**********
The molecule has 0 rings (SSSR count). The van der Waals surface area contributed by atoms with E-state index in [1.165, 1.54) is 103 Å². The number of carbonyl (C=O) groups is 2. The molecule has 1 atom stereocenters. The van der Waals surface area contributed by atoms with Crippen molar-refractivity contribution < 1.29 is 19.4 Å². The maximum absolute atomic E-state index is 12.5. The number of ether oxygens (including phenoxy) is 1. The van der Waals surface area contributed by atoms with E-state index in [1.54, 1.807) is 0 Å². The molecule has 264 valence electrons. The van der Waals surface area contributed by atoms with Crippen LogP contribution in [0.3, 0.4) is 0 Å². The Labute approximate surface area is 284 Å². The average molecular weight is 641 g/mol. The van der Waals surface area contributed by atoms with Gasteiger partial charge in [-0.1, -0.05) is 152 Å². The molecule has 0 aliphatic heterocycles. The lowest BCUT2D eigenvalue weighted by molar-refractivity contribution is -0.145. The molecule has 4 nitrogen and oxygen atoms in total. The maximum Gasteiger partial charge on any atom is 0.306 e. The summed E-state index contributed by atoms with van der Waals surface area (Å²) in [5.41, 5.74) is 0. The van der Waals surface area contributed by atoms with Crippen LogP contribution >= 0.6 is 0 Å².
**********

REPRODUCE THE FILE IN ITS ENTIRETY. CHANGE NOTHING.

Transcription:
The molecule has 0 rings (SSSR count). The van der Waals surface area contributed by atoms with E-state index in [1.165, 1.54) is 103 Å². The number of carbonyl (C=O) groups is 2. The molecule has 1 atom stereocenters. The van der Waals surface area contributed by atoms with Crippen molar-refractivity contribution < 1.29 is 19.4 Å². The maximum absolute atomic E-state index is 12.5. The number of ether oxygens (including phenoxy) is 1. The van der Waals surface area contributed by atoms with E-state index in [1.54, 1.807) is 0 Å². The molecule has 264 valence electrons. The van der Waals surface area contributed by atoms with Crippen LogP contribution in [0.3, 0.4) is 0 Å². The Labute approximate surface area is 284 Å². The average molecular weight is 641 g/mol. The van der Waals surface area contributed by atoms with Gasteiger partial charge in [-0.1, -0.05) is 152 Å². The molecule has 0 aliphatic heterocycles. The lowest BCUT2D eigenvalue weighted by molar-refractivity contribution is -0.145. The molecule has 4 nitrogen and oxygen atoms in total. The maximum Gasteiger partial charge on any atom is 0.306 e. The summed E-state index contributed by atoms with van der Waals surface area (Å²) in [5.41, 5.74) is 0. The van der Waals surface area contributed by atoms with Crippen LogP contribution >= 0.6 is 0 Å².